47 posts tagged "Alexa Chung"
Alexa Chung’s status as an It girl just went up even more. The French contemporary brand Maje has tapped the Brit as the face of its Fall Glen Luchford-lensed black-and-white advertising campaign. Chung was photographed sixties-style, in the early morning at the Porte des Lilas Métro stop in Paris. [WWD]
Are redheads the new cult phenomenon (again)? In the modeling industry, some might say yes. Disney Pixar’s new animated film Brave, featuring main character Princess Merida and her long fiery locks, has sparked a second coming of appreciation for red-haired models Karen Elson, Lily Cole, and more. [Modelinia]
Tory Burch is going even more digital. The designer is set to unveil the redesign of her Tory Blog, a first since its launch in 2009. She will also introduce the first Tory Daily iPad and iPhone app, which are aimed at integrating commerce and content—both apps will be updated daily and feature perks for fans that include free shipping and access to exclusive events. [WWD]
Girls star Lena Dunham says she doesn’t read reviews of her show, but that tweets are more her thing. “I love seeing the real-time reactions of people who aren’t critics, who are just experiencing the show at home,” says Dunham. Note to those tweeters: Keep them coming. Dunham says that fans’ tweets can sometimes influence the show’s direction. [Page Six]
For the past few seasons, lingerie designer Araks Yeramyan has brought on the likes of Richard Chai, Gia Coppola, Sally Singer, and Julie Gilhart to help shoot her lookbook. For the third installment, she handed out disposable cameras to yet another group of friends and supporters, including actress Michelle Williams, Alexa Chung, Tenzin Wild, Tracy Feith, and Creatures of the Wind’s Shane Gabier and Chris Peters.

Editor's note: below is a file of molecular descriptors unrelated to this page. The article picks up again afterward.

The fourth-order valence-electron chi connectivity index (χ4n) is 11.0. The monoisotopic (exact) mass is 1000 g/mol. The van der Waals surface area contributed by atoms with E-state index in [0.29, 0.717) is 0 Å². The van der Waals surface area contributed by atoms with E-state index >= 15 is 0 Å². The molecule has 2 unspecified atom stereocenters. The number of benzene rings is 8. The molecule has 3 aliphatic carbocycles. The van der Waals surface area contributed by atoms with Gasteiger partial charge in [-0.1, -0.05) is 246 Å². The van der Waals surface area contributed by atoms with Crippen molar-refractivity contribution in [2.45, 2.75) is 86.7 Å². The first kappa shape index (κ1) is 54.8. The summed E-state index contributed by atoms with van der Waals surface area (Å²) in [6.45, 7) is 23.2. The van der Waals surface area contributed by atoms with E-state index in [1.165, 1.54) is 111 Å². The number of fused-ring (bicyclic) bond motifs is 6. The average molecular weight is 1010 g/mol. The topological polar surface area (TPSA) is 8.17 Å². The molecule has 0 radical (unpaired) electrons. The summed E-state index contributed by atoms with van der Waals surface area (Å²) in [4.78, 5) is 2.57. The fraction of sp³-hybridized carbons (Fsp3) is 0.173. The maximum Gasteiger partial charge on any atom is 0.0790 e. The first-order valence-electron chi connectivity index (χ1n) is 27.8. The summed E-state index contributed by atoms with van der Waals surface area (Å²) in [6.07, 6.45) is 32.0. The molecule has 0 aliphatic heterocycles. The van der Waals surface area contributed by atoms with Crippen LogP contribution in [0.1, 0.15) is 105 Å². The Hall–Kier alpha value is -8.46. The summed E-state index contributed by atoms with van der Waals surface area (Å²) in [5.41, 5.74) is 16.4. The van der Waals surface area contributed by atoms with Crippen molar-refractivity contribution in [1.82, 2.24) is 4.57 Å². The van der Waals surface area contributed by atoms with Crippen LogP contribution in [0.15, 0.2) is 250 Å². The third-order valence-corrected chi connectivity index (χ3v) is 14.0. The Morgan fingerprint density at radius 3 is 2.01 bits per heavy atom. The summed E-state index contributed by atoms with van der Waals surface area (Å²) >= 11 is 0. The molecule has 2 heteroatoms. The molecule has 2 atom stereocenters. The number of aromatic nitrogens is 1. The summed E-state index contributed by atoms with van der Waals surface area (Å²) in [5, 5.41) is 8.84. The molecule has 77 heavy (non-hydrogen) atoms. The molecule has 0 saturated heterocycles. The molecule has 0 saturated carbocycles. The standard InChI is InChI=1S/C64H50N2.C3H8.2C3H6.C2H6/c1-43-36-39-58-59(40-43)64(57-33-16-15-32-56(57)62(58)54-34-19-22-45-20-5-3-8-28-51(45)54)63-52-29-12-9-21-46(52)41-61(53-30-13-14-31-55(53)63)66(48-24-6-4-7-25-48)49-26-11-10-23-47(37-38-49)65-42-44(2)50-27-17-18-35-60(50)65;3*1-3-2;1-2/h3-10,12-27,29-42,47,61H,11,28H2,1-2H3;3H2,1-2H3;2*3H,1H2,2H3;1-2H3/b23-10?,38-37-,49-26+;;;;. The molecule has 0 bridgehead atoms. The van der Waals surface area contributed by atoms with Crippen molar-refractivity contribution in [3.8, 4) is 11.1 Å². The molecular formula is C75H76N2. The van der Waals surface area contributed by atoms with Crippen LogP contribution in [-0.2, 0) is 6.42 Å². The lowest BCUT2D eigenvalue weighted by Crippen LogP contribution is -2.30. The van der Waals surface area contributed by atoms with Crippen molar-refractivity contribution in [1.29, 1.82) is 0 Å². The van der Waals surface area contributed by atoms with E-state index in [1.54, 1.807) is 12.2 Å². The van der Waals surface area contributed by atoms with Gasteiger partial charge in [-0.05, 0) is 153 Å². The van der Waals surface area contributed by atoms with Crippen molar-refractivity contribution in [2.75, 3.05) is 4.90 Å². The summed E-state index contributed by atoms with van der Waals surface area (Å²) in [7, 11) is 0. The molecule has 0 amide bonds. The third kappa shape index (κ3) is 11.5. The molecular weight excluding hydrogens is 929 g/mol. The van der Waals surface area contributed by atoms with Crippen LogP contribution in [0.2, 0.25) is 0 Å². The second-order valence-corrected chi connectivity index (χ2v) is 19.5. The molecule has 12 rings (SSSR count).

“I make a wish list every season. I start with friends, or friends of friends, then add people I don’t know, but who I feel are in some way connected with the brand,” the designer explains of the process. “Some people I have no idea how to get to, but we try anyway—it’s fun.” Williams, however, was no shot in the dark. The Oscar-nominated actress has been a longtime Araks customer and, as Yeramyan admits, “She was the first person I placed on the list for this book.”
As fate would have it, Williams photographed her portion of the project at the Park Hyatt Tokyo—the same hotel that Lost in Translation was filmed at, in which star Scarlett Johansson wears Araks underthings. Here, Style.com has an exclusive first look at the final shot from Williams before it is officially unveiled along with the rest of the images at a private party in New York Wednesday night.
After a royal kickoff, London Collections: Men (its official, if slightly wordy name) began in earnest this morning.
The first show on the schedule belonged to Lou Dalton, the brassy woman-in-menswear (like her sister-in-arms Martine Rose) who is a promising part of the young London scene. Her futuristic take on tailoring (left)—jackets with inset mesh panels, shirts in classic fabrics like seersucker that billowed like deflated humps behind their wearers, and boxy shorts, worn with trainers and high socks—seemed almost sci-fi, but it had an appealingly dystopic twang. Alexa Chung, who dipped backstage after the show to offer her congratulations, seemed to appreciate it.